Legendary Michigan Softball Coach Hutchins Retires After 39 Seasons
Longtime University of Michigan head softball coach Carol Hutchins announced her retirement on Wednesday afternoon after 38 seasons in Ann Arbor.
Her 1,707 career wins are the most in Division I history. During her career, she led the lady Wolverines to a dozen Women's College World Series appearances. And in 2005, became the first coach to lead a school east of the Mississippi River to the National Championship. That year, Michigan beat UCLA 2 games to 1 in the Championship Series.
She also led the Wolverines to the nationals finals in 2015, but they lost to Florida in the title series 2 games to 1.
Hutchins said on Wednesday, in part:
"I want to begin by expressing that today I am filled with pride, love, humility and gratitude, I have served as the head coach of Michigan softball for 38 years, and I am incredibly grateful to the university for this opportunity of a lifetime. I will forever bleed blue."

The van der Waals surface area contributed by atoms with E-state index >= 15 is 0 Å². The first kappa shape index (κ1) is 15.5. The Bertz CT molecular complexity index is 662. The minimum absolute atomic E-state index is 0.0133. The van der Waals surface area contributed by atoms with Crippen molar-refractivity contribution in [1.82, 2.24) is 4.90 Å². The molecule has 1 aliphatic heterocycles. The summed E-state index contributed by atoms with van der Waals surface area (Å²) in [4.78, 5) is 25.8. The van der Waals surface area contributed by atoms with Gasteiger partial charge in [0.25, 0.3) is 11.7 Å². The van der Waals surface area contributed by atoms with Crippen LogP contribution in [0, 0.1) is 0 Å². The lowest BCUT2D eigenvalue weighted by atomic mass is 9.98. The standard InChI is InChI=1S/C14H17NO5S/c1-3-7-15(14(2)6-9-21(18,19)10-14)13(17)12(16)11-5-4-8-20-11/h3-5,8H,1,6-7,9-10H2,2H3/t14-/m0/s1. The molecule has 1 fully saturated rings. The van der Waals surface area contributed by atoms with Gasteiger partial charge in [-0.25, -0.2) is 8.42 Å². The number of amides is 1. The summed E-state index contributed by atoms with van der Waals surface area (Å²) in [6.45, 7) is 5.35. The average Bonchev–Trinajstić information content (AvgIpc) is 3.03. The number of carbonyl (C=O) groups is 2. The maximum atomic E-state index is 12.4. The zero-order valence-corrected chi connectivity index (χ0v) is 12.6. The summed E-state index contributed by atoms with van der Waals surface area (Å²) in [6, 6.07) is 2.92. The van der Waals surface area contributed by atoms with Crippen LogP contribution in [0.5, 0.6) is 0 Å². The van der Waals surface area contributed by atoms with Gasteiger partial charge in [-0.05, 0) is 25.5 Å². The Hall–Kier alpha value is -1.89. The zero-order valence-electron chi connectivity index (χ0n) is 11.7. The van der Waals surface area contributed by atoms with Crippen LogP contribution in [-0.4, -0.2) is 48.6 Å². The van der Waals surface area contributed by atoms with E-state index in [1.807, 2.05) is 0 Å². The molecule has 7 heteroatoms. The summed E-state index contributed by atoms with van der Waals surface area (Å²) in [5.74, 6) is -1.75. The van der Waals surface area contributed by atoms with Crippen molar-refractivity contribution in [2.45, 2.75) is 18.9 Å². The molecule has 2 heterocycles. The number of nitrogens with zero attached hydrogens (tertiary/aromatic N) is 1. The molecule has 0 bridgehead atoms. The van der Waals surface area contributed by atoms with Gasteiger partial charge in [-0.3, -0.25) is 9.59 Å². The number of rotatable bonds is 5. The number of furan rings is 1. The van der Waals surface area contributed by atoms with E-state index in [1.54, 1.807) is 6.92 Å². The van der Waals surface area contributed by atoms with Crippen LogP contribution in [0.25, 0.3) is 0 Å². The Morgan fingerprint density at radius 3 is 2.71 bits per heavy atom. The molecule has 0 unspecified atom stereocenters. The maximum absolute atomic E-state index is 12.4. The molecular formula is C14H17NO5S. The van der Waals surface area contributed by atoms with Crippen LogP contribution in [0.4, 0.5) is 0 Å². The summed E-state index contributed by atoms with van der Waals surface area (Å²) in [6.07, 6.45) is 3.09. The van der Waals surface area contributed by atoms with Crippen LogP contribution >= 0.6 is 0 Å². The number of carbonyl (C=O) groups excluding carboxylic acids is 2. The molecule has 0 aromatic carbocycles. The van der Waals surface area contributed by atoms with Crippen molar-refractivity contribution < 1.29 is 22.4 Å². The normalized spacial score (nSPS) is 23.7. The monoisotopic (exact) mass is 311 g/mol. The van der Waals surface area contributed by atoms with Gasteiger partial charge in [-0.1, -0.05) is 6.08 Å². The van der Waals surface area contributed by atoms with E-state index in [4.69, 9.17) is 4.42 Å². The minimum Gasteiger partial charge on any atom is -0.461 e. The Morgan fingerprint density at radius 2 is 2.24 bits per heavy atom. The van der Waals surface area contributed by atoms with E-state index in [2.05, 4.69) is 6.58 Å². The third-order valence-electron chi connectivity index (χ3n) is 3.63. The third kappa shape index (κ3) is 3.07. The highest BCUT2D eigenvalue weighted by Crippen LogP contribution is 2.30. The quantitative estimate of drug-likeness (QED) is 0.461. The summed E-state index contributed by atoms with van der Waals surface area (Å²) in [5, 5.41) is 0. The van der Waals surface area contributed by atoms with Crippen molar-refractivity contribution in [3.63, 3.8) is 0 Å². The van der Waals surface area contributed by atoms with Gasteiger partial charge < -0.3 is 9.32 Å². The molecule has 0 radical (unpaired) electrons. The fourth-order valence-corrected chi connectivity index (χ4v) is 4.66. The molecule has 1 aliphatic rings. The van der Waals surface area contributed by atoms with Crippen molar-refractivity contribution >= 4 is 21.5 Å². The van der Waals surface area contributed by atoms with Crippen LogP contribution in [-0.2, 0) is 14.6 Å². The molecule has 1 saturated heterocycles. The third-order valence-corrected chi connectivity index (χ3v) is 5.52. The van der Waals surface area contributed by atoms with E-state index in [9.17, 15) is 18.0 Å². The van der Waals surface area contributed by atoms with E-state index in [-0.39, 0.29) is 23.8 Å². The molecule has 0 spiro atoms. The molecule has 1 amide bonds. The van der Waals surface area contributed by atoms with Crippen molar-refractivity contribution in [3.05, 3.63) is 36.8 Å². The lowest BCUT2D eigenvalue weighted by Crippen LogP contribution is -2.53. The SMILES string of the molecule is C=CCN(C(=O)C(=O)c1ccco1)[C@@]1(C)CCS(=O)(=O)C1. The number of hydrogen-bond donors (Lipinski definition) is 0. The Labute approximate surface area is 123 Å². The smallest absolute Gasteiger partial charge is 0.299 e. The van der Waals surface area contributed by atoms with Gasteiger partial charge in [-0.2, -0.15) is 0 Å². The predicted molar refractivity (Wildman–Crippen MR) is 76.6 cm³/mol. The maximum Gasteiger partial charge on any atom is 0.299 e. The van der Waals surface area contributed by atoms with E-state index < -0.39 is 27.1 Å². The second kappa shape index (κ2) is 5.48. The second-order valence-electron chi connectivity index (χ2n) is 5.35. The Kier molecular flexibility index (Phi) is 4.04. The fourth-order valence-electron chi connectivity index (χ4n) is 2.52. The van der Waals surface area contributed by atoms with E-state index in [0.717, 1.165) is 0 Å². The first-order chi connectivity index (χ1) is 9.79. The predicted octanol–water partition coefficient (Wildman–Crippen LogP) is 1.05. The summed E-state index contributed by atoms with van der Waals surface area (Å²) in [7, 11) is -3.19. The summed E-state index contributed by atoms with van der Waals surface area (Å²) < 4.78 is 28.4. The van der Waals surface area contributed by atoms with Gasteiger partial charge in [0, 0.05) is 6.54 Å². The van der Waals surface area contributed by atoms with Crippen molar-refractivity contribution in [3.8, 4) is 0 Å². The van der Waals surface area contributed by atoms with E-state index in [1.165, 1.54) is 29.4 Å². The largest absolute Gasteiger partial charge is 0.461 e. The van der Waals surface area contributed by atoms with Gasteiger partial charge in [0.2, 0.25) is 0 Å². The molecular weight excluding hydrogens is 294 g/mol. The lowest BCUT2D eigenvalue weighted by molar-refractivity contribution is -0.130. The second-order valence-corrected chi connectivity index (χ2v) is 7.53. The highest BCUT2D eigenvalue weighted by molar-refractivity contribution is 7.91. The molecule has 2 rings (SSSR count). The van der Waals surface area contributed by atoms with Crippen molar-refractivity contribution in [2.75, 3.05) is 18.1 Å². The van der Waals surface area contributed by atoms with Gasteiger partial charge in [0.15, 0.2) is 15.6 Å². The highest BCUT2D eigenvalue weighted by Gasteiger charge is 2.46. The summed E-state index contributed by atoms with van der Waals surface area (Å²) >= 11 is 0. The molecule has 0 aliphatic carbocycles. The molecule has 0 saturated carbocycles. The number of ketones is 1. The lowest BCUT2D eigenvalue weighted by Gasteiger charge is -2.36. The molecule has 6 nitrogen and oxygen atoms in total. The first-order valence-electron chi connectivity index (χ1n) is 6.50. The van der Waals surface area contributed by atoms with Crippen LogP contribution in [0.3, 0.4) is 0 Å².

She continued..."And to all the Women of Michigan softball, the alumnae who built this program since 1978, I am so honored to have been a part of your lives and journeys"
And finally, she said..."For today, goodbye. For tomorrow, good Luck. And forever, Go Blue!"
"Hutch" as most people called her, is a graduate of Lansing Everett High School. And graduated from Michigan State University in 1979. She was a part of MSU's AIAW national championship team in her freshman season of 1976.
U-M Athletic Director Warde Manuel paid tribute:
"Words can not adequately describe my appreciation for all that Carol Hutchins has done for the University of Michigan, the sport of softball, nor for the impact she has had on the lives of countless young people... Hutch is a force who elevated not only the sport of softball but generations of female athletes as a staunch advocate of equality...and I know that she will continue to impact lives beyond the game of softball. Carol Hutchins is a legend."
Hutchins was named Big Ten Coach of the Year on 18 different occasions and coached 20 Big Ten Players of the Year.